The Beauty and the Beast
It’s a beautiful sunny afternoon at Tonsai beach, Krabi province. Not so hot as you would expect from a tropical climate, or maybe our bodies did just get used to the feeling of high temperature and humidity. My phone shows +32°C, and it’s a bit unexpected to feel so comfortable, as we arrived just yesterday. My body usually needs around 3 days for acclimatization, this time it took just one. Weird, but it makes me happy.
This time the way was very smooth, we knew exactly what to do to get to the Tonsai beach. After arriving at the Krabi airport, we took some Thai money from an ATM, bought a local sim card, jumped to a bus to Ao Nang and there took a longtail boat to Tonsai. There, we came directly to the Basecamp Tonsai and got our bungalow. We booked it in advance, so there was no hassle at all.
Eeeeaeeesy as local guys keep on saying. And it makes total sense. Life on Tonsai beach is easy and relaxed. Mobile network coverage is quite poor, there are no shops, no electricity during the day hours and there is only cold water available in your bungalow. You get disconnected from the outside world so fast and learn how to enjoy this new style of life.
The day starts very early, you wake up with the sunrise, around 6 a.m. Today we woke up and stayed in bed for another 30 minutes, enjoying the sounds of the jungle. I don’t remember when I’ve heard so many sounds of nature last time! Birds, monkeys, roosters and other creatures. The electricity is already off, but it’s still relatively dark in the room. I take a cold shower with a LED lamp. Feels so good and refreshing!
People come here mostly for rock climbing. Tonsai beach is known as a climbing paradise. A beautiful beach with plenty of limestone walls, it’s separated by a rocky 10 min path from a bigger brother Railay beach, a more touristic area.
In the morning, after an early breakfast, or in some cases even before, everyone meets at the wall. It’s before 8 a.m. and the beach gets crowded. But you won’t see any beach towels, chairs or umbrellas. Instead, you see climbing ropes, shoes and harnesses. You arrive at the wall and hear the sound of clipping carabiners. People are warming up on easy routes and already working on harder projects. Paradise indeed! And everyone is so chilled and friendly. So focused on their climbs, they will still give you an advice on a move. They will cheer you up when you pass a crux section, which you struggled with, and be happy just for a chat.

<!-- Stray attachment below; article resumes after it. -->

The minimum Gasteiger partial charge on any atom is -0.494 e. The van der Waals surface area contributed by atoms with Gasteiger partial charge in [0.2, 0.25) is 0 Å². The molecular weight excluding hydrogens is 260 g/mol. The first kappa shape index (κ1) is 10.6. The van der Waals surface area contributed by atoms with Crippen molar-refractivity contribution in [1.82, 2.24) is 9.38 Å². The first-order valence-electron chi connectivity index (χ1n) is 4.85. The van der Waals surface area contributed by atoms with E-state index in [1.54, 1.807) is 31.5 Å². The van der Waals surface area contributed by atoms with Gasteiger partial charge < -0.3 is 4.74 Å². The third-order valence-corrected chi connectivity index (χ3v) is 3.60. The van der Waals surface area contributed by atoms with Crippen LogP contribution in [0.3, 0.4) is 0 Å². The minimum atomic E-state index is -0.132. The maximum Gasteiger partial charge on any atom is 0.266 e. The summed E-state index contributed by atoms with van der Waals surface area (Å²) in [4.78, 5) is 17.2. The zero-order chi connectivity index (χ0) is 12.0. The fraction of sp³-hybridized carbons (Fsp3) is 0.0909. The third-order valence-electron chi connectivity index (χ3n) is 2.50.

People are beautiful in Tonsai. Beautiful in their bodies and souls. I have to admit, that the conditions here are not for everyone. How often do you stay for a few weeks in a place without hot water and electricity? If you do, you enjoy simple things. You detox from the masquerade city life.
I admire people in Tonsai to be honest. During morning climbing, calm afternoon in a local cafe and a few drinks in a local reggae bar after the sun goes down, I see the same people with the same happy smiles on their faces all the time. It’s a lovely community of lovely people.
And you can say the difference. Just take a path to the more touristic Railay beach and you will understand me. A beach of fancy villas, shopping stalls, and loud restaurants. It’s pretty, but it’s ugly. I see people laying on a beach like seals, I see girls looking at you from top to bottom with envy in their eyes when guys checking you out. I cannot find a soul in this place anymore.
I come back to Tonsai. I come back to this small community of people who know the real life the way I know it. I come back to my bungalow and take a cold shower to wash away the sweat from the walk to Railay.
And I pray that this place will stay like it is for many years. I pray that there will be no hot water and no electricity, which would attract tourists like flies. I pray that these two beaches will be forever separated by a path.